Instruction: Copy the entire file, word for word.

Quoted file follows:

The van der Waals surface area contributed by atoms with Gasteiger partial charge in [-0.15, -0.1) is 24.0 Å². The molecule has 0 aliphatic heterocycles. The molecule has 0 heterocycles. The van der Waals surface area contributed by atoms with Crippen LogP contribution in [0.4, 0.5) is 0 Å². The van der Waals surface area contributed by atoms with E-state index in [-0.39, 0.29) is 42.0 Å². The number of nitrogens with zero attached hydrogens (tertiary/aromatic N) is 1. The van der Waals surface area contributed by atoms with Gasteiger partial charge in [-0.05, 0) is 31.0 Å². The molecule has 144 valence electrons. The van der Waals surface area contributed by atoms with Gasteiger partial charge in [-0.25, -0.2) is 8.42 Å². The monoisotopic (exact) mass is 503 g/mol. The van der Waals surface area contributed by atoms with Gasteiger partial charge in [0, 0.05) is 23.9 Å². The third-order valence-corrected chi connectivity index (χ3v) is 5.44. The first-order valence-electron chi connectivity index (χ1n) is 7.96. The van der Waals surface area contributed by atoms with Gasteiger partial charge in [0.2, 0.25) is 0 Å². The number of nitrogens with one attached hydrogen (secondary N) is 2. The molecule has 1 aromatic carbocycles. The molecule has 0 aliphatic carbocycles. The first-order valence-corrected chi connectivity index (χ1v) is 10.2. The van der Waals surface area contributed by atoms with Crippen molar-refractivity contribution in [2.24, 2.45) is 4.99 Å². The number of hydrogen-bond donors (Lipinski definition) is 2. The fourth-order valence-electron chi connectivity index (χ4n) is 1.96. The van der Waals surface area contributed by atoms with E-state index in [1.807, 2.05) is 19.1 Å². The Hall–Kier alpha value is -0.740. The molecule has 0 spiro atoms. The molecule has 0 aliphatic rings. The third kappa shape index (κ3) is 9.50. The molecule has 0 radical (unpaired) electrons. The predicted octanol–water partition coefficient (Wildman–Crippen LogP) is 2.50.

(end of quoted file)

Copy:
The van der Waals surface area contributed by atoms with Gasteiger partial charge in [-0.15, -0.1) is 24.0 Å². The molecule has 0 aliphatic heterocycles. The molecule has 0 heterocycles. The van der Waals surface area contributed by atoms with Crippen LogP contribution in [0.4, 0.5) is 0 Å². The van der Waals surface area contributed by atoms with E-state index in [-0.39, 0.29) is 42.0 Å². The number of nitrogens with zero attached hydrogens (tertiary/aromatic N) is 1. The van der Waals surface area contributed by atoms with Gasteiger partial charge in [-0.05, 0) is 31.0 Å². The molecule has 144 valence electrons. The van der Waals surface area contributed by atoms with Gasteiger partial charge in [-0.25, -0.2) is 8.42 Å². The monoisotopic (exact) mass is 503 g/mol. The van der Waals surface area contributed by atoms with Gasteiger partial charge in [0, 0.05) is 23.9 Å². The third-order valence-corrected chi connectivity index (χ3v) is 5.44. The first-order valence-electron chi connectivity index (χ1n) is 7.96. The van der Waals surface area contributed by atoms with Gasteiger partial charge in [0.2, 0.25) is 0 Å². The number of nitrogens with one attached hydrogen (secondary N) is 2. The molecule has 1 aromatic carbocycles. The molecule has 0 aliphatic carbocycles. The first-order valence-corrected chi connectivity index (χ1v) is 10.2. The van der Waals surface area contributed by atoms with Crippen molar-refractivity contribution in [2.24, 2.45) is 4.99 Å². The number of hydrogen-bond donors (Lipinski definition) is 2. The fourth-order valence-electron chi connectivity index (χ4n) is 1.96. The van der Waals surface area contributed by atoms with E-state index in [1.807, 2.05) is 19.1 Å². The Hall–Kier alpha value is -0.740. The molecule has 0 spiro atoms. The molecule has 0 aliphatic rings. The third kappa shape index (κ3) is 9.50. The molecule has 0 radical (unpaired) electrons. The predicted octanol–water partition coefficient (Wildman–Crippen LogP) is 2.50.